This I Believe

Mariah - Waucoma, Iowa
Entered on May 19, 2006

Growing up just outside of a rural town of three hundred people, I quickly learned what is expected in this tight-knit community. I wave at the people I meet on the road even if I don’t know them, I help my neighbor when the cows get out, and when our closest neighbor was rushed into the hospital and didn’t come home for weeks, my family helped his family put in the rest of his crops. My family and all the surrounding families in the area all came together one summer to mow, rake, and bail this farmers hay. These farmers could have easily been tilling their own land when the weather was beautiful, but instead, they put their friend and neighbor first and got the job done. Dad even joked there were so many people unloading hay in the hay barn they were all bumping into each other. Living in this area gives me a sense of pride that I cherish dearly.

The exact same act of coming together also happens during times of grief. It is not unusual to bring plates of cookies or bars when there is a painful death in the neighbor’s family. Many times, the family is so overcome with the massive amounts of food in their house they end up re-gifting them to relatives who stopped for the funeral.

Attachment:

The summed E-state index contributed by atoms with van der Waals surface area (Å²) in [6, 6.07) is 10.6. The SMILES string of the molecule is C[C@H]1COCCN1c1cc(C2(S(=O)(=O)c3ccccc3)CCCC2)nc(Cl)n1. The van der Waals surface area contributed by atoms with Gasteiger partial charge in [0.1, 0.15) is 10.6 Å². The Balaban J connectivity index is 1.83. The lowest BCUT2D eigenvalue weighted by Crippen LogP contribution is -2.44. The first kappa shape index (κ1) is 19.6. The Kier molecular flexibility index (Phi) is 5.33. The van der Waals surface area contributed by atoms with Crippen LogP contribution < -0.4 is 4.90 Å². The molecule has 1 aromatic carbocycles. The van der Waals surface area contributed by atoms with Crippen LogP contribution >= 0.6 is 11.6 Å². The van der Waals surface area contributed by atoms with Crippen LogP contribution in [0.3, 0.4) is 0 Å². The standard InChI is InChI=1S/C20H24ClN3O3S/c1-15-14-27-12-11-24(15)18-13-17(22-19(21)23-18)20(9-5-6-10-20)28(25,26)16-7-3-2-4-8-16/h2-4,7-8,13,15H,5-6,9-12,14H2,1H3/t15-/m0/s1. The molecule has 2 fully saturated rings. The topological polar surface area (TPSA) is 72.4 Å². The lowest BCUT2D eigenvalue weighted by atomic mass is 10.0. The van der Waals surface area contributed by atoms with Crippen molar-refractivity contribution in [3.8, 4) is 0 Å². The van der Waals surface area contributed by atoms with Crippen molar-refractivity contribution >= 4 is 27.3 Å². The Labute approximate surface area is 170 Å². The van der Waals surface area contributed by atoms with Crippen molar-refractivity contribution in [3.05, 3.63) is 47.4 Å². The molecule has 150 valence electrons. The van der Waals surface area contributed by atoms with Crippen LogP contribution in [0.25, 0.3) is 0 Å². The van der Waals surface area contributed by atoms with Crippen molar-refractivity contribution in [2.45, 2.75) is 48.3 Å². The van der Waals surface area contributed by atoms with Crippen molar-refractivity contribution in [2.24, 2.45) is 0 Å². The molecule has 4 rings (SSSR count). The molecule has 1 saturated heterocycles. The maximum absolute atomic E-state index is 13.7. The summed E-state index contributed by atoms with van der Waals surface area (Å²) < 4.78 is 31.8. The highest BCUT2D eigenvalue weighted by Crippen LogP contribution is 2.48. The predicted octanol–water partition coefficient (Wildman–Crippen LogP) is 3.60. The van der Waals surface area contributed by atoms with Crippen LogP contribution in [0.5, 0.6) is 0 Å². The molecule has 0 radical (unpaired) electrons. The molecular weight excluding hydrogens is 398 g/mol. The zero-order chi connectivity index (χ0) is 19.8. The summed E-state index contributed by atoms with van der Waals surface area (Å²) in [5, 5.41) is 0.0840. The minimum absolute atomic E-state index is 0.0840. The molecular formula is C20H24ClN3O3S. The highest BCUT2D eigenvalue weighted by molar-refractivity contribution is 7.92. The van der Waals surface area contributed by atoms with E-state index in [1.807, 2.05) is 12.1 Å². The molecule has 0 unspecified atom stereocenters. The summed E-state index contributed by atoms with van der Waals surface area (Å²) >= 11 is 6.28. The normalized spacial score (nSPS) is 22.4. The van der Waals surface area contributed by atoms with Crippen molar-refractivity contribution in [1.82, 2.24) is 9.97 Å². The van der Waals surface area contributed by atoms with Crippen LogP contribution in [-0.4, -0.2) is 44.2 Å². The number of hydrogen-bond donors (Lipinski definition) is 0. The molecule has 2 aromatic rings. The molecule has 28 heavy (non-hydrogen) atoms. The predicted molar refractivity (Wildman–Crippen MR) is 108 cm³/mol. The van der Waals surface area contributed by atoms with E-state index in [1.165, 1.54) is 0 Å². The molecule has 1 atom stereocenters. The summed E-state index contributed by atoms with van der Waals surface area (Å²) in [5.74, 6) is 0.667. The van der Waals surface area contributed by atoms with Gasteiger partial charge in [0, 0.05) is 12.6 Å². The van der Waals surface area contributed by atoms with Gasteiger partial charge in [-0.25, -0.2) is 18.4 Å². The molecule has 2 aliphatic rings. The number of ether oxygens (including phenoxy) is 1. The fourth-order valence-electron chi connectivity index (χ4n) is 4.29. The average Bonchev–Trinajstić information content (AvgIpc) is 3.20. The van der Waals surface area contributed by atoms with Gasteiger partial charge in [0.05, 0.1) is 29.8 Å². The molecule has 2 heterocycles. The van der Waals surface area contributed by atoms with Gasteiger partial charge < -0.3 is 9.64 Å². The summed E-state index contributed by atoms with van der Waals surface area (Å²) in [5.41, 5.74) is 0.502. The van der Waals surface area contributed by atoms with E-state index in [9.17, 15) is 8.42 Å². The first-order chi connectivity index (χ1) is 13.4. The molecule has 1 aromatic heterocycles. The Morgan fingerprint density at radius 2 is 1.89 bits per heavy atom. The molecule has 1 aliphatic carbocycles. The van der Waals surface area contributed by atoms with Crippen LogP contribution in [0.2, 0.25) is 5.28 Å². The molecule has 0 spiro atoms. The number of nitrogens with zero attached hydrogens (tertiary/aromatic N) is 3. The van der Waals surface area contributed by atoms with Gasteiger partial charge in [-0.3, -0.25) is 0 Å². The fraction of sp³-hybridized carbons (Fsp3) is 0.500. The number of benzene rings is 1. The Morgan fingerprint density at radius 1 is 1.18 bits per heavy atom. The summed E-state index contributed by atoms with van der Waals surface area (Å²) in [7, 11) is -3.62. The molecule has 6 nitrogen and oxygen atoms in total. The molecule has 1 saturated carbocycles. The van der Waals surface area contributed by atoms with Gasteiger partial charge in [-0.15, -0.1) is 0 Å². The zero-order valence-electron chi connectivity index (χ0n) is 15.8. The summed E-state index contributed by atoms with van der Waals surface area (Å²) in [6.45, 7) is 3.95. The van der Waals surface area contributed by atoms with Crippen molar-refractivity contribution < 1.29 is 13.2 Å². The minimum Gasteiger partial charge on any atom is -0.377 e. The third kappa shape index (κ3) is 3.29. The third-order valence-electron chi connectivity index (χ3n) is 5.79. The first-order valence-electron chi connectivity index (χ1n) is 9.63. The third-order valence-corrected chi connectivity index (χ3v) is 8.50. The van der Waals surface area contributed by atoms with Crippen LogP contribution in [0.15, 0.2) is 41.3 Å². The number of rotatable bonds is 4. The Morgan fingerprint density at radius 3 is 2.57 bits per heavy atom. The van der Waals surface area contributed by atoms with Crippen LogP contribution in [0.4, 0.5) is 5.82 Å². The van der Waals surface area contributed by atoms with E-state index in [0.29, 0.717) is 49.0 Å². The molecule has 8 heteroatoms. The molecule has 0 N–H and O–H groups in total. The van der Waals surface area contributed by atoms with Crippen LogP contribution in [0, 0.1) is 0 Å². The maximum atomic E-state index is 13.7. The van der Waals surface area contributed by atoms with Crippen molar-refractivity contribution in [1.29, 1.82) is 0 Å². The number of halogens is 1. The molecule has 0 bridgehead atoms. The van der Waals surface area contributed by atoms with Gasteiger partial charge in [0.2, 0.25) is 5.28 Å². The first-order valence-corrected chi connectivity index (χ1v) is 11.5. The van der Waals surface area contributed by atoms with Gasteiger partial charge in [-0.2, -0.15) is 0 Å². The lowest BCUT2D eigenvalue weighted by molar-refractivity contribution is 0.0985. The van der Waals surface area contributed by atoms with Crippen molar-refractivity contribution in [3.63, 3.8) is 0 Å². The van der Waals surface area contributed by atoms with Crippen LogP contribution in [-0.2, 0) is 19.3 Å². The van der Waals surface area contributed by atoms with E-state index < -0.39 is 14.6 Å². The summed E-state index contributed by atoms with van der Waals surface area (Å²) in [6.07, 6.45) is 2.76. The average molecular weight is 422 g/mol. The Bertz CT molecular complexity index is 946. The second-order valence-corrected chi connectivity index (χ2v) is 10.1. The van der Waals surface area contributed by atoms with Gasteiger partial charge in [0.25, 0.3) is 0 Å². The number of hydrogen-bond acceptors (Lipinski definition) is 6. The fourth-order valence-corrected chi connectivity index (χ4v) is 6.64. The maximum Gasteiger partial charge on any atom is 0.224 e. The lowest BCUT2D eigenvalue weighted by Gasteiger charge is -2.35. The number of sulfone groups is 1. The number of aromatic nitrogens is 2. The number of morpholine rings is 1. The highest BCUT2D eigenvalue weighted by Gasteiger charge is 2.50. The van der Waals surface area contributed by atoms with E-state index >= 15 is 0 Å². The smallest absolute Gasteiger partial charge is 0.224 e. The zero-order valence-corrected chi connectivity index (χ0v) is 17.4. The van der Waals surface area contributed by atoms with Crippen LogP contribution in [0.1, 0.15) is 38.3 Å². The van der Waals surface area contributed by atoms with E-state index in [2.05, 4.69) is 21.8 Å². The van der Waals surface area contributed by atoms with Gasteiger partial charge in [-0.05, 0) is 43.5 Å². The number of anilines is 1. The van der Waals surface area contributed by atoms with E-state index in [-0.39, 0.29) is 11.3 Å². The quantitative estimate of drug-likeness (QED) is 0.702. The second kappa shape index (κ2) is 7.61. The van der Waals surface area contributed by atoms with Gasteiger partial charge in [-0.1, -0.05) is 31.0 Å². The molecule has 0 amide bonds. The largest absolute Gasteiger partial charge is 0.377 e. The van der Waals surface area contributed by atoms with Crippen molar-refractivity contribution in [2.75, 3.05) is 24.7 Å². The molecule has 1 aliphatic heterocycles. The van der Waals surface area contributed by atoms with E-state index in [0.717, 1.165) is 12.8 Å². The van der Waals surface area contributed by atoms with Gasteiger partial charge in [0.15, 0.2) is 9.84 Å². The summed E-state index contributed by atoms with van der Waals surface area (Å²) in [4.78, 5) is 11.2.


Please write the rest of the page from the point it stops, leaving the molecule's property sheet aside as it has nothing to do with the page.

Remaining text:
It is hard to walk into the local fertilizer plant without hearing “Hey Scottie, well hello Miss Mariah. Would you like some cookies and juice for the road?” In the local convenience store, I always see people I know and strike up a great conversation that lasts for more than a few minutes. I absolutely love going into town because I know that wherever I go, there is always a kind person ready to wave and smile saying, “Hello Mariah!”

Then there are the deliverymen. Our family always looks forward to seeing the UPS deliveryman. Last winter my mom had just come home from the doctor with pneumonia and she was struggling to carry in the groceries without slipping on the ice. The UPS man happened to be delivering a package at the exact same time and INSISTED he carry in the groceries for her while she rested. Our milkman is also a great person. He always brings us Loras Little Trucking gear and gives us a nice Christmas present every year.

I believe that some of the greatest acts of kindness are learned in rural areas, where everyone knows everybody, and everyone gets along. I am thankful to grow up in small town Iowa where I wave at every person I meet and in turn, they wave back. Around here, parents instill a genuine sense of caring and concern towards other people, which is one of the greatest values a child can ever learn.